Giant blue jet caught on film

Flashes this big might explain the 300,000-volt difference between the ionosphere and the ground

Blue jets connect Earth’s electric circuit.

Video images captured in Puerto Rico suggest that blue flashes of light, much like lightning, feed energy from thunderstorms up into the Earth’s ionosphere – a blanket of electrically charged air some 70 kilometres above the ground1.

Some researchers suspect that such phenomena may also fix nitrogen for plants to use and interact with the ozone layer2.

The images, taken in September 2001, show the largest blue jet ever to be caught on camera. “It really was a gigantic flash,” says Victor Pasko of Pennsylvania State University, who led the observation team. “With the naked eye you could even see it rising,” he recalls.

Blue jets are often associated with thunderstorms, but until now were thought to be relatively small. The Puerto Rican jet stretched from the top of a small thunderstorm to the lower edge of the ionosphere, filling an estimated 6,000 cubic kilometres of atmosphere.

Flashes this big might explain the 300,000-volt difference between the charge of the ionosphere and the ground. Physicists have long agreed that something must link the two regions to complete the global electrical circuit (GEC). Until the latest film, nothing had been seen that reached high enough from the cloud tops to do the job.

“We knew the currents were there, but there was no visual evidence” says Davis Sentman, the physicist at the University of Alaska in Fairbanks who discovered blue jets in 1994. The film “really advances the science in this field”, he says.

That the sighting was associated with the kind of small, localized storm common worldwide, suggests that large blue jets could also be common. If so, they might influence atmospheric chemistry: their electrical energy could encourage gases to react with one another. “The effect may be there but we don’t know if it’s dramatically important,” admits Pasko.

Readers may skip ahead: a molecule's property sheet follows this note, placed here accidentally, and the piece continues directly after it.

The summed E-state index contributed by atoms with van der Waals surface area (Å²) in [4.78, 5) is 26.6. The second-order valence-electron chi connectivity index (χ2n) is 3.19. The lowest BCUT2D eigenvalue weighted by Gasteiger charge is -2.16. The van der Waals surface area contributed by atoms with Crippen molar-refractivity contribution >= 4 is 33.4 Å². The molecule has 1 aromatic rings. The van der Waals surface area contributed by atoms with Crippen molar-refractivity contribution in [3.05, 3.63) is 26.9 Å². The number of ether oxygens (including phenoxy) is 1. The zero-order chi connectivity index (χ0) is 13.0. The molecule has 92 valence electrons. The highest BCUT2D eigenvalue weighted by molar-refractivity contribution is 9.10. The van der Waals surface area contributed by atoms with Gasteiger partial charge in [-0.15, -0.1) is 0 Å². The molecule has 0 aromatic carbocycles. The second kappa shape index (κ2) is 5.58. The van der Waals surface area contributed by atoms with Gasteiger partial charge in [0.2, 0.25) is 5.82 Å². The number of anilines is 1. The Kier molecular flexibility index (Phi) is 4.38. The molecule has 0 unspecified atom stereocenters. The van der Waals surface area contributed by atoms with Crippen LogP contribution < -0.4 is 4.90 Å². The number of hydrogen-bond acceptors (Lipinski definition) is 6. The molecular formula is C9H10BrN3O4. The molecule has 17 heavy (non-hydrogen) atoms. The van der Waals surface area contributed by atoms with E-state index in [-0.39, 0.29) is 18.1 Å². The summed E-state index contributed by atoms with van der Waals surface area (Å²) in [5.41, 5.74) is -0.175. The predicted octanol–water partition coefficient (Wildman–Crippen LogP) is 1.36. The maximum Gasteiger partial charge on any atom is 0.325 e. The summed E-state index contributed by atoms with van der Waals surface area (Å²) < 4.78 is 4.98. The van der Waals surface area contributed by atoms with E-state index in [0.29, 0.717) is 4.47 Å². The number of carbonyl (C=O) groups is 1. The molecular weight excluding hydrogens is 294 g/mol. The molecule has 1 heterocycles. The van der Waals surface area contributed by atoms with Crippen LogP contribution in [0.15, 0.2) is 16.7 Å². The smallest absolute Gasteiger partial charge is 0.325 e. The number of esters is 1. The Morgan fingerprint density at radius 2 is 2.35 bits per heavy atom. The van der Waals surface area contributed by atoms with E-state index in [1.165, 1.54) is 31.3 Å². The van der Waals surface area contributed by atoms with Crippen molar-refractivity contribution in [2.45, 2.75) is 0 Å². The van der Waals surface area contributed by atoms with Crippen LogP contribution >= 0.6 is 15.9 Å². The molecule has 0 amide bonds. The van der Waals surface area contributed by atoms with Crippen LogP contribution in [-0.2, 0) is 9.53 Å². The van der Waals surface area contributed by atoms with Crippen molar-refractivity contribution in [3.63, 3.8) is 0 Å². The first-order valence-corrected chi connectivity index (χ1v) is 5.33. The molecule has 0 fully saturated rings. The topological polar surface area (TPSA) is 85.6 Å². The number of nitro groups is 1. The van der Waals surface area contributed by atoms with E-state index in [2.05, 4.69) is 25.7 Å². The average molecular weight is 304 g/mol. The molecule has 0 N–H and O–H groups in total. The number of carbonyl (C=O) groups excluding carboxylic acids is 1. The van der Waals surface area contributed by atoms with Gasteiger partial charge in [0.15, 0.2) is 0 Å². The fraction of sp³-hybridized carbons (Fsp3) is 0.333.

Sprites, elves, trolls and pixies

In the past decade, high-speed, light-sensitive cameras have allowed scientists to describe a menagerie of electrical phenomena, which bear names that would be more at home in a Tolkien novel than a physics textbook. Sprites, blue jets and associated flashes called elves, crawlers, trolls and pixies are all fleeting electrical discharges that accompany thunderstorms.

All these phenomena are hard to spot, as they last for less than a blink of an eye and are obscured from below by cloud. They can be glimpsed along storm fronts and from aeroplanes flying above the clouds.

Sprites, which might also help to maintain the GEC, work a bit like blue jets in reverse. They are pink, or sometimes red, and occur when current from just below the ionosphere moves downwards towards thunderstorms. As with jets, this current excites atoms along the way, causing them to emit light.

References

  1. Pasko, V. P., Stanley, M. A., Mathews, J. D., Inan, U. S. & Wood, T. G. Electrical discharge from a thundercloud top to the lower ionosphere. Nature, 416, 152 – 154, (2002).
  2. Mishin, E. Ozone layer perturbation by a single blue jet. Geophysical Research Letters, 24, 1919 – 1922, (1997).

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TOM CLARKE © Nature News Service

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